6. What a wonderful opportunity for you and your little bub, Stephanie. I've never heard of anything like that happening here in Australia. I'm currently half way through my maternity leave and I'm starting to stress about the prospect of returning to work and having to leave my son with strangers to be looked after. I haven't been able to express - I had no idea it could be so hard for some women - so continuing breastfeeding will be very difficult once I go back to work. I'm hoping my supply won't be affected so that we can continue to have a morning and evening feed if that's what we want. Unfortunately like most of us finances dictate the need for me to return to paid work. I hope more bosses start to recognise the benefit of allowing flexibility for mothers returning to work. It's not only positive for the woman and child but will increase loyalty toward the employer. So everyone wins!

  7. I'm not entering the contest since my kids are 4 & 6 now...breastfeeding days are long gone. But I just wanted to say great story. I went back to work after my daughter and tried pumping in the only private place...the bathroom. It was not a pleasant experience. I had some other issues with breastfeeding too and after a long struggle I switched to bottles. Great to know there are supportive workplaces out there.

  8. What an amazing (and rare) boss you have. I'm really curious about how your working arrangement works with your daughter in your office. Have you ever posted here about it? I worked from home FT until I was done breastfeeding my daughter. Pumping was always difficult for me, and I know I wouldn't have been able to make it work pumping in my office. Luckily, my then-manager agreed to allow me to work from home. Of course, I ended up quitting anyway later on...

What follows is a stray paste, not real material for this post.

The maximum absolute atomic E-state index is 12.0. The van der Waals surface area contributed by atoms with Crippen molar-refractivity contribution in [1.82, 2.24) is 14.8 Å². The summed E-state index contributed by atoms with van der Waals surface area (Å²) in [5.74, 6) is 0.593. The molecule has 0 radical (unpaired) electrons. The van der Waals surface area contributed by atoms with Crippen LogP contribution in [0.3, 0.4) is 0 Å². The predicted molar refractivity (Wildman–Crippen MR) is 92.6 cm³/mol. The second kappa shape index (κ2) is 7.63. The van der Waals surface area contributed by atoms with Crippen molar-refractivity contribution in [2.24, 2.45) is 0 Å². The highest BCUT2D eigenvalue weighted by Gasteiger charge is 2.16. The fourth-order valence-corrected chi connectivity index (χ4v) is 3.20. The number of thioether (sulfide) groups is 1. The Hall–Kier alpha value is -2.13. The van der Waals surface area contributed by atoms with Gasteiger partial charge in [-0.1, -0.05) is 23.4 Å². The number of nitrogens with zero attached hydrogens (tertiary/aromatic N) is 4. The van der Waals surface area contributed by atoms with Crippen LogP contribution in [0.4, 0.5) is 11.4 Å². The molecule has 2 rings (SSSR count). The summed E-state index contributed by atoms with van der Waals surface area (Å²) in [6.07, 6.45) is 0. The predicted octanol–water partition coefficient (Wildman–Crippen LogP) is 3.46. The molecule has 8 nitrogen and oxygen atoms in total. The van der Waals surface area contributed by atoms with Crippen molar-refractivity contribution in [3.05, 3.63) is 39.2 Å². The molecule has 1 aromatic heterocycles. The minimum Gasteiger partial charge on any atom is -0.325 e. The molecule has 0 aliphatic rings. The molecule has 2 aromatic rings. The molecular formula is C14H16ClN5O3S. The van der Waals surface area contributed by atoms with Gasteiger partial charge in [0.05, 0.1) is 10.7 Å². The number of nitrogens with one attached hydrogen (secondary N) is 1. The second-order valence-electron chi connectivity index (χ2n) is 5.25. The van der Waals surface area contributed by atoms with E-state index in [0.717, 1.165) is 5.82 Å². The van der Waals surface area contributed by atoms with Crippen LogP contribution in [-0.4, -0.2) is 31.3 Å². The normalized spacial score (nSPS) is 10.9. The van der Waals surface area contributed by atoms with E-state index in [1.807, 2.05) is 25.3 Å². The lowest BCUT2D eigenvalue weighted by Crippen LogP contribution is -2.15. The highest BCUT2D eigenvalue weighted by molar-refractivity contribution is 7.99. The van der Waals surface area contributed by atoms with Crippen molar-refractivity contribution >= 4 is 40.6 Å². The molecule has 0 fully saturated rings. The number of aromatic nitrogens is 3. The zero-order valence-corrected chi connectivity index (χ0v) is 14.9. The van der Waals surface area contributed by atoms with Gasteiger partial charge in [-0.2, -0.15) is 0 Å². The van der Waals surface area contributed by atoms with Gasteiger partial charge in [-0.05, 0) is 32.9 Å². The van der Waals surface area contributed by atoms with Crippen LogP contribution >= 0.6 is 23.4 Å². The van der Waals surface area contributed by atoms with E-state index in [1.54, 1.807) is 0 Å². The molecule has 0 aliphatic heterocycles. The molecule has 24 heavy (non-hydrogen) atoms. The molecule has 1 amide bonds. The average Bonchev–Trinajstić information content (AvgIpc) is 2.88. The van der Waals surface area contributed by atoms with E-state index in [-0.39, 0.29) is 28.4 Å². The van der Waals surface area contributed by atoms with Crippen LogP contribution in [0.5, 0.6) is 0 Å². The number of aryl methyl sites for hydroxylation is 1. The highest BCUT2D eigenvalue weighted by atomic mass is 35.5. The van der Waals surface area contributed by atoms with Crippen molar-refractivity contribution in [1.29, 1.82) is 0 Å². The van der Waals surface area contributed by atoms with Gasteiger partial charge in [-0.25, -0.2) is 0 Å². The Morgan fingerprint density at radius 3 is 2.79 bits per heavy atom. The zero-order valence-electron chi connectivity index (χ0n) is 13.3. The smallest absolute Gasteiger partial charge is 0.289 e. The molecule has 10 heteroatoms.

Anyway, the resources you posted are so valuable, and I hope they help the many breastfeeding mothers returning to work soon.

  9. This is perfect for my daughter who is expecting in Feb. she is in the army in Italy we are going to see her would be a great gift to take with to give her. Count me in for this great book!

  10. Wow, that sounds just like my story, right up to the "why don't you bring your baby to work." I ended up resigning because bf'ing was so important and pumping didn't work out in the beginning! I would love to have this book! Thanks!

  11. That's one thing that I like about western countries. You can actually combine work and baby and many employers allow that. But not in Asian countries somehow. (I'm in Hong Kong.) Bringing your baby to work is practically unheard of!

  12. As a lactation consultant with a particular personal and professional interest in helping mothers keep breastfeeding after they return to work, I'd love to have a copy of this book to share with the mothers I counsel.

  13. I am encouraged by your post. I have to go back to work in less than 2 weeks...It was either barely make it each month, or go back and have the security of my income. Being a nurse I work 3 12 hour days so I still have 4 days with my son. I am really concerned about the impact of long days without my son (in all aspects really). I pray the stress doesn't compromise my milk supply. I've started pumping so while it's time consuming, I am pretty successful. If there is any unit a nursing mom should have support on it is the NICU so I'm praying for some very understanding co-workers. I'd love some practical tips...

    Oh...I just saw the Dr. Sears link...nevermind! : )

  14. This book sounds like great encouragement. I'd love to win this book for my sister, who will be returning to work soon after the end of her maternity leave.

  15. Stephanie ~ I just wanted to say WOW that you had such a supportive boss! Don't enter me into the drawing - I am hoping to be DONE with breastfeeding my 2.5 year old soon!!

  16. that is such a blessing! i am having the hardest time (in my head and heart) leaving baby girl when i work... and its only 2 days a week!